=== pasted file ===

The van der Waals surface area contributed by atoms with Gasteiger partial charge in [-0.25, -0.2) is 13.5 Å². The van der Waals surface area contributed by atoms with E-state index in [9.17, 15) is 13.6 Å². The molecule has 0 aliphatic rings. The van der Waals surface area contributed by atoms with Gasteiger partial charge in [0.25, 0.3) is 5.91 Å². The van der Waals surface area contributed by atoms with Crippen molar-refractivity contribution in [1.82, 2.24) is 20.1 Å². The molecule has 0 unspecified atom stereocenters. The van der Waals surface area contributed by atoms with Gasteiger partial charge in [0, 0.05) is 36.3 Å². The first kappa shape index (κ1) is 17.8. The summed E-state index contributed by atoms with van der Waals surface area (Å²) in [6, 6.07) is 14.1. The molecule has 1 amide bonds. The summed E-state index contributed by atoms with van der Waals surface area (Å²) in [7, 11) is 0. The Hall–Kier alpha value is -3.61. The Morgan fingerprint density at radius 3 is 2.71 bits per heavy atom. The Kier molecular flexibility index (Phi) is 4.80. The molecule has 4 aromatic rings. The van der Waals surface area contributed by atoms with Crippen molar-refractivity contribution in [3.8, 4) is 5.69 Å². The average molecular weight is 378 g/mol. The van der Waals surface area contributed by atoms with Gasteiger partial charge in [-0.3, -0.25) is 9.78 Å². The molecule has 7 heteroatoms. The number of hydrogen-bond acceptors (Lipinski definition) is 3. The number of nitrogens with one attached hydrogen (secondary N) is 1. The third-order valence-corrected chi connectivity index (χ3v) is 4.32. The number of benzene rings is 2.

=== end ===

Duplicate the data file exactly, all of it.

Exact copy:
The van der Waals surface area contributed by atoms with Gasteiger partial charge in [-0.25, -0.2) is 13.5 Å². The van der Waals surface area contributed by atoms with E-state index in [9.17, 15) is 13.6 Å². The molecule has 0 aliphatic rings. The van der Waals surface area contributed by atoms with Gasteiger partial charge in [0.25, 0.3) is 5.91 Å². The van der Waals surface area contributed by atoms with Crippen molar-refractivity contribution in [1.82, 2.24) is 20.1 Å². The molecule has 0 unspecified atom stereocenters. The van der Waals surface area contributed by atoms with Gasteiger partial charge in [0, 0.05) is 36.3 Å². The first kappa shape index (κ1) is 17.8. The summed E-state index contributed by atoms with van der Waals surface area (Å²) in [6, 6.07) is 14.1. The molecule has 1 amide bonds. The summed E-state index contributed by atoms with van der Waals surface area (Å²) in [7, 11) is 0. The Hall–Kier alpha value is -3.61. The Morgan fingerprint density at radius 3 is 2.71 bits per heavy atom. The Kier molecular flexibility index (Phi) is 4.80. The molecule has 4 aromatic rings. The van der Waals surface area contributed by atoms with Crippen molar-refractivity contribution in [3.8, 4) is 5.69 Å². The average molecular weight is 378 g/mol. The van der Waals surface area contributed by atoms with Gasteiger partial charge in [-0.3, -0.25) is 9.78 Å². The molecule has 7 heteroatoms. The number of hydrogen-bond acceptors (Lipinski definition) is 3. The number of nitrogens with one attached hydrogen (secondary N) is 1. The third-order valence-corrected chi connectivity index (χ3v) is 4.32. The number of benzene rings is 2.